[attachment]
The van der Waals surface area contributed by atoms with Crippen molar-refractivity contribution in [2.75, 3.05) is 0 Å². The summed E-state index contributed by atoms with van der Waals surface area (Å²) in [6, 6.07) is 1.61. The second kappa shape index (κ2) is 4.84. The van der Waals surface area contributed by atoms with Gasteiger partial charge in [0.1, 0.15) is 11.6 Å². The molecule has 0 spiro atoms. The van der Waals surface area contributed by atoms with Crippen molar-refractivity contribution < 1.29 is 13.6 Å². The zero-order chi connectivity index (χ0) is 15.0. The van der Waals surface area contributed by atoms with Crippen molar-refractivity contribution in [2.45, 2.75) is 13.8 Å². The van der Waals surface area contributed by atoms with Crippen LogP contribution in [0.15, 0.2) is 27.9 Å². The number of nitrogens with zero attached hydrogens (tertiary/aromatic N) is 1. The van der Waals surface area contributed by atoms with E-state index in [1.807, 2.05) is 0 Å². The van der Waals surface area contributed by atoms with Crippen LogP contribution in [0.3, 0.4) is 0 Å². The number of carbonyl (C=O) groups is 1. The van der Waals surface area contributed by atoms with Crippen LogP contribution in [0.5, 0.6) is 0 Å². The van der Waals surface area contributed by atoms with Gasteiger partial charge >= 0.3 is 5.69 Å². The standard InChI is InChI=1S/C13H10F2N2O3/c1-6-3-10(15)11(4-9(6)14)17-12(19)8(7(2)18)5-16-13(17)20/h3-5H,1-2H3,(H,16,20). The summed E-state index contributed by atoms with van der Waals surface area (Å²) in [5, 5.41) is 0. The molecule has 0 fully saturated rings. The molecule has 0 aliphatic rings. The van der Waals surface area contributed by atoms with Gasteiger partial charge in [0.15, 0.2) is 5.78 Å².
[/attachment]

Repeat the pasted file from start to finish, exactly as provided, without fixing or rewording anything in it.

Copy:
The van der Waals surface area contributed by atoms with Crippen molar-refractivity contribution in [2.75, 3.05) is 0 Å². The summed E-state index contributed by atoms with van der Waals surface area (Å²) in [6, 6.07) is 1.61. The second kappa shape index (κ2) is 4.84. The van der Waals surface area contributed by atoms with Gasteiger partial charge in [0.1, 0.15) is 11.6 Å². The molecule has 0 spiro atoms. The van der Waals surface area contributed by atoms with Crippen molar-refractivity contribution < 1.29 is 13.6 Å². The zero-order chi connectivity index (χ0) is 15.0. The van der Waals surface area contributed by atoms with Crippen molar-refractivity contribution in [2.45, 2.75) is 13.8 Å². The van der Waals surface area contributed by atoms with Crippen LogP contribution in [0.15, 0.2) is 27.9 Å². The number of nitrogens with zero attached hydrogens (tertiary/aromatic N) is 1. The van der Waals surface area contributed by atoms with E-state index in [1.807, 2.05) is 0 Å². The van der Waals surface area contributed by atoms with Crippen LogP contribution in [0.3, 0.4) is 0 Å². The number of carbonyl (C=O) groups is 1. The van der Waals surface area contributed by atoms with Crippen LogP contribution in [0.5, 0.6) is 0 Å². The van der Waals surface area contributed by atoms with Gasteiger partial charge >= 0.3 is 5.69 Å². The standard InChI is InChI=1S/C13H10F2N2O3/c1-6-3-10(15)11(4-9(6)14)17-12(19)8(7(2)18)5-16-13(17)20/h3-5H,1-2H3,(H,16,20). The summed E-state index contributed by atoms with van der Waals surface area (Å²) in [5, 5.41) is 0. The molecule has 0 fully saturated rings. The molecule has 0 aliphatic rings. The van der Waals surface area contributed by atoms with Gasteiger partial charge in [0.15, 0.2) is 5.78 Å².